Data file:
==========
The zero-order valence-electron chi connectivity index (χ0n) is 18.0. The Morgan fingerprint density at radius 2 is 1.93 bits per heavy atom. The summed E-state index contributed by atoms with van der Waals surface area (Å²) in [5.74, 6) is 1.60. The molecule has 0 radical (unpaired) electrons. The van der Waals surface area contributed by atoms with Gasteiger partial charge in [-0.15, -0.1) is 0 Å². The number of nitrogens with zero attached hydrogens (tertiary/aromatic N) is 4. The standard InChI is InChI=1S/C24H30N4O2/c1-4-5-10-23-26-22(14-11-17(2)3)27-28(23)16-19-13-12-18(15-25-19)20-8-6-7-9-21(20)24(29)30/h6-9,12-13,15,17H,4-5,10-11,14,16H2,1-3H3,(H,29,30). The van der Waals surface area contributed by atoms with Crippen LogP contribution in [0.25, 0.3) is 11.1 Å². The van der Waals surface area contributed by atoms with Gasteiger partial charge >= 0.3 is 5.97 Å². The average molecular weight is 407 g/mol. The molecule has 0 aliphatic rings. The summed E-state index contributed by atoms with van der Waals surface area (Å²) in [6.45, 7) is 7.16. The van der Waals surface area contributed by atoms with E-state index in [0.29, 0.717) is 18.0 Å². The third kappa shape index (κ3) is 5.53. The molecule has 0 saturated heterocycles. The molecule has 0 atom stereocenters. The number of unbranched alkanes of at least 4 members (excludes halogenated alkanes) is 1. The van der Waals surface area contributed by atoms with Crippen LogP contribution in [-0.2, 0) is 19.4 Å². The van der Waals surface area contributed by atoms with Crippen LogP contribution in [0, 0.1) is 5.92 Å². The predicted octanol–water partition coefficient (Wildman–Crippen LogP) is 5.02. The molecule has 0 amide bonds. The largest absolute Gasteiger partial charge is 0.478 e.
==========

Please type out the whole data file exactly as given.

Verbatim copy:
The zero-order valence-electron chi connectivity index (χ0n) is 18.0. The Morgan fingerprint density at radius 2 is 1.93 bits per heavy atom. The summed E-state index contributed by atoms with van der Waals surface area (Å²) in [5.74, 6) is 1.60. The molecule has 0 radical (unpaired) electrons. The van der Waals surface area contributed by atoms with Gasteiger partial charge in [-0.15, -0.1) is 0 Å². The number of nitrogens with zero attached hydrogens (tertiary/aromatic N) is 4. The standard InChI is InChI=1S/C24H30N4O2/c1-4-5-10-23-26-22(14-11-17(2)3)27-28(23)16-19-13-12-18(15-25-19)20-8-6-7-9-21(20)24(29)30/h6-9,12-13,15,17H,4-5,10-11,14,16H2,1-3H3,(H,29,30). The van der Waals surface area contributed by atoms with Crippen LogP contribution in [0.25, 0.3) is 11.1 Å². The van der Waals surface area contributed by atoms with Gasteiger partial charge >= 0.3 is 5.97 Å². The average molecular weight is 407 g/mol. The molecule has 0 aliphatic rings. The summed E-state index contributed by atoms with van der Waals surface area (Å²) in [6.45, 7) is 7.16. The van der Waals surface area contributed by atoms with E-state index in [0.29, 0.717) is 18.0 Å². The third kappa shape index (κ3) is 5.53. The molecule has 0 saturated heterocycles. The molecule has 0 atom stereocenters. The number of unbranched alkanes of at least 4 members (excludes halogenated alkanes) is 1. The van der Waals surface area contributed by atoms with Crippen LogP contribution in [-0.2, 0) is 19.4 Å². The van der Waals surface area contributed by atoms with Crippen LogP contribution in [0, 0.1) is 5.92 Å². The predicted octanol–water partition coefficient (Wildman–Crippen LogP) is 5.02. The molecule has 0 amide bonds. The largest absolute Gasteiger partial charge is 0.478 e.